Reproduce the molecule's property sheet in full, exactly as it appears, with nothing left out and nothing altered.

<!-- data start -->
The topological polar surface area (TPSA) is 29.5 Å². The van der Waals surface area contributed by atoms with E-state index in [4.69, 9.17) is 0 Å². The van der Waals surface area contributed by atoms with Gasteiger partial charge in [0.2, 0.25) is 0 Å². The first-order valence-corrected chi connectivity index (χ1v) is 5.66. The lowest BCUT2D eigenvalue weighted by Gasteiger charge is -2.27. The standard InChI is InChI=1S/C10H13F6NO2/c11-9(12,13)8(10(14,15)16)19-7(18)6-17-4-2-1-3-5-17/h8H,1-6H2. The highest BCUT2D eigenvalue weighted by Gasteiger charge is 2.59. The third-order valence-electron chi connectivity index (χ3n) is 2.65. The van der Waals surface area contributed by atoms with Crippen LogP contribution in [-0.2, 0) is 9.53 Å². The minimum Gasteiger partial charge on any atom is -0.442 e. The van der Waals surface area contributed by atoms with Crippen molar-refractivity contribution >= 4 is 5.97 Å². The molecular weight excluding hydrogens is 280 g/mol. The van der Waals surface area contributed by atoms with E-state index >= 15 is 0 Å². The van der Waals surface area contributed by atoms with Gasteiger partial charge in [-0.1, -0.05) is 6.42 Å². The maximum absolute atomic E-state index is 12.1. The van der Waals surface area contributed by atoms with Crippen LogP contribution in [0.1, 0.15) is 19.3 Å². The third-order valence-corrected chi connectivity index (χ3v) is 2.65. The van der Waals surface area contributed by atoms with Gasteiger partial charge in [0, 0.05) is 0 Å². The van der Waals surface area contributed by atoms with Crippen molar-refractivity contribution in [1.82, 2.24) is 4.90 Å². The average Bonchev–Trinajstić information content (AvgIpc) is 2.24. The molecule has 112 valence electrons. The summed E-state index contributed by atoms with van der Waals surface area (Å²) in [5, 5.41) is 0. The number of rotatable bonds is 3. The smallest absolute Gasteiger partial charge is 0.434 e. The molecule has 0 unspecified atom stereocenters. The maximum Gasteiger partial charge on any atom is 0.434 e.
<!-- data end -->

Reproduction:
The topological polar surface area (TPSA) is 29.5 Å². The van der Waals surface area contributed by atoms with E-state index in [4.69, 9.17) is 0 Å². The van der Waals surface area contributed by atoms with Gasteiger partial charge in [0.2, 0.25) is 0 Å². The first-order valence-corrected chi connectivity index (χ1v) is 5.66. The lowest BCUT2D eigenvalue weighted by Gasteiger charge is -2.27. The standard InChI is InChI=1S/C10H13F6NO2/c11-9(12,13)8(10(14,15)16)19-7(18)6-17-4-2-1-3-5-17/h8H,1-6H2. The highest BCUT2D eigenvalue weighted by Gasteiger charge is 2.59. The third-order valence-electron chi connectivity index (χ3n) is 2.65. The van der Waals surface area contributed by atoms with Crippen LogP contribution in [-0.2, 0) is 9.53 Å². The minimum Gasteiger partial charge on any atom is -0.442 e. The van der Waals surface area contributed by atoms with Crippen molar-refractivity contribution >= 4 is 5.97 Å². The molecular weight excluding hydrogens is 280 g/mol. The van der Waals surface area contributed by atoms with E-state index >= 15 is 0 Å². The van der Waals surface area contributed by atoms with Gasteiger partial charge in [-0.1, -0.05) is 6.42 Å². The maximum absolute atomic E-state index is 12.1. The van der Waals surface area contributed by atoms with Crippen LogP contribution in [0.1, 0.15) is 19.3 Å². The third-order valence-corrected chi connectivity index (χ3v) is 2.65. The van der Waals surface area contributed by atoms with Gasteiger partial charge in [0, 0.05) is 0 Å². The van der Waals surface area contributed by atoms with Crippen molar-refractivity contribution in [1.82, 2.24) is 4.90 Å². The average Bonchev–Trinajstić information content (AvgIpc) is 2.24. The molecule has 112 valence electrons. The summed E-state index contributed by atoms with van der Waals surface area (Å²) in [5, 5.41) is 0. The number of rotatable bonds is 3. The smallest absolute Gasteiger partial charge is 0.434 e. The molecule has 0 unspecified atom stereocenters. The maximum Gasteiger partial charge on any atom is 0.434 e.